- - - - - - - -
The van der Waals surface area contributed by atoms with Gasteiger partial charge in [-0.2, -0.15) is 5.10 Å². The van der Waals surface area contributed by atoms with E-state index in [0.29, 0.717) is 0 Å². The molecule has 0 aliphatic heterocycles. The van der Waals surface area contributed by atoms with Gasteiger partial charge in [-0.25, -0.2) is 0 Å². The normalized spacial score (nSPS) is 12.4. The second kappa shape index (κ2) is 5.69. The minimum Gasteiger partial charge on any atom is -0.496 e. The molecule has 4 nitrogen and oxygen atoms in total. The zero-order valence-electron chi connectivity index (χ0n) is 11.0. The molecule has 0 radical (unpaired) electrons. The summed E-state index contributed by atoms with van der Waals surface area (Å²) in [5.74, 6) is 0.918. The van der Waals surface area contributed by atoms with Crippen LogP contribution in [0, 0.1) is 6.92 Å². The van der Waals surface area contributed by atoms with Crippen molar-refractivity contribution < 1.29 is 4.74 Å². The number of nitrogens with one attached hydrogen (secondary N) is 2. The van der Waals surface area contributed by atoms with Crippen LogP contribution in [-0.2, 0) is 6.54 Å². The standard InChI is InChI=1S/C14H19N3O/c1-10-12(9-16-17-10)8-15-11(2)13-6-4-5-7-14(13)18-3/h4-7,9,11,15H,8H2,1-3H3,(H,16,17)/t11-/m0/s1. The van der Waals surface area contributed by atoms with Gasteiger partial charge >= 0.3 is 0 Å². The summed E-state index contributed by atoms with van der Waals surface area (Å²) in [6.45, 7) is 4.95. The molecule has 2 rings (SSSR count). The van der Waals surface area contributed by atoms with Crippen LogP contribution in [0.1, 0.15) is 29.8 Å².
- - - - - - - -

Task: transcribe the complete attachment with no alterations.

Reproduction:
The van der Waals surface area contributed by atoms with Gasteiger partial charge in [-0.2, -0.15) is 5.10 Å². The van der Waals surface area contributed by atoms with E-state index in [0.29, 0.717) is 0 Å². The molecule has 0 aliphatic heterocycles. The van der Waals surface area contributed by atoms with Gasteiger partial charge in [-0.25, -0.2) is 0 Å². The normalized spacial score (nSPS) is 12.4. The second kappa shape index (κ2) is 5.69. The minimum Gasteiger partial charge on any atom is -0.496 e. The molecule has 4 nitrogen and oxygen atoms in total. The zero-order valence-electron chi connectivity index (χ0n) is 11.0. The molecule has 0 radical (unpaired) electrons. The summed E-state index contributed by atoms with van der Waals surface area (Å²) in [5.74, 6) is 0.918. The van der Waals surface area contributed by atoms with Crippen LogP contribution in [0, 0.1) is 6.92 Å². The van der Waals surface area contributed by atoms with Crippen molar-refractivity contribution < 1.29 is 4.74 Å². The number of nitrogens with one attached hydrogen (secondary N) is 2. The van der Waals surface area contributed by atoms with Crippen LogP contribution in [-0.2, 0) is 6.54 Å². The standard InChI is InChI=1S/C14H19N3O/c1-10-12(9-16-17-10)8-15-11(2)13-6-4-5-7-14(13)18-3/h4-7,9,11,15H,8H2,1-3H3,(H,16,17)/t11-/m0/s1. The van der Waals surface area contributed by atoms with Gasteiger partial charge >= 0.3 is 0 Å². The summed E-state index contributed by atoms with van der Waals surface area (Å²) in [6.45, 7) is 4.95. The molecule has 2 rings (SSSR count). The van der Waals surface area contributed by atoms with Crippen LogP contribution in [0.1, 0.15) is 29.8 Å².